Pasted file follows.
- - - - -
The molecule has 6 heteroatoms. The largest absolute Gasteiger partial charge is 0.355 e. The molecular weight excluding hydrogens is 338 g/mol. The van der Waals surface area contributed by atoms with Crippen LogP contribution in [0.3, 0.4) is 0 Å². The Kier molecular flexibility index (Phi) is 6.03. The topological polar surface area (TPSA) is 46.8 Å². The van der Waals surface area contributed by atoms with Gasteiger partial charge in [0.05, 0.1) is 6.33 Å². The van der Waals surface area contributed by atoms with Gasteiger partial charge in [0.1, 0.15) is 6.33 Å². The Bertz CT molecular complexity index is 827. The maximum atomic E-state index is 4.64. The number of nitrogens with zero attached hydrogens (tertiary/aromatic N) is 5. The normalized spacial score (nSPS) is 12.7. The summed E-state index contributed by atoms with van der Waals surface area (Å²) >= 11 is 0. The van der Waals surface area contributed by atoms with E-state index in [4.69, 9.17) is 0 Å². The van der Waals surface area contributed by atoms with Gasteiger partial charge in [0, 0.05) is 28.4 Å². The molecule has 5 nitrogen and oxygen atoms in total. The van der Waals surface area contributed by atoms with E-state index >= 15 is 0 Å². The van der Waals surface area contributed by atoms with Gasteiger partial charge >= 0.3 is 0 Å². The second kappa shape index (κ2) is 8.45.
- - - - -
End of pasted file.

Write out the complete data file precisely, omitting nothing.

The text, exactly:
The molecule has 6 heteroatoms. The largest absolute Gasteiger partial charge is 0.355 e. The molecular weight excluding hydrogens is 338 g/mol. The van der Waals surface area contributed by atoms with Crippen LogP contribution in [0.3, 0.4) is 0 Å². The Kier molecular flexibility index (Phi) is 6.03. The topological polar surface area (TPSA) is 46.8 Å². The van der Waals surface area contributed by atoms with Gasteiger partial charge in [0.05, 0.1) is 6.33 Å². The van der Waals surface area contributed by atoms with Gasteiger partial charge in [0.1, 0.15) is 6.33 Å². The Bertz CT molecular complexity index is 827. The maximum atomic E-state index is 4.64. The number of nitrogens with zero attached hydrogens (tertiary/aromatic N) is 5. The normalized spacial score (nSPS) is 12.7. The summed E-state index contributed by atoms with van der Waals surface area (Å²) >= 11 is 0. The van der Waals surface area contributed by atoms with E-state index in [4.69, 9.17) is 0 Å². The van der Waals surface area contributed by atoms with Gasteiger partial charge in [0, 0.05) is 28.4 Å². The molecule has 5 nitrogen and oxygen atoms in total. The van der Waals surface area contributed by atoms with E-state index >= 15 is 0 Å². The van der Waals surface area contributed by atoms with Gasteiger partial charge >= 0.3 is 0 Å². The second kappa shape index (κ2) is 8.45.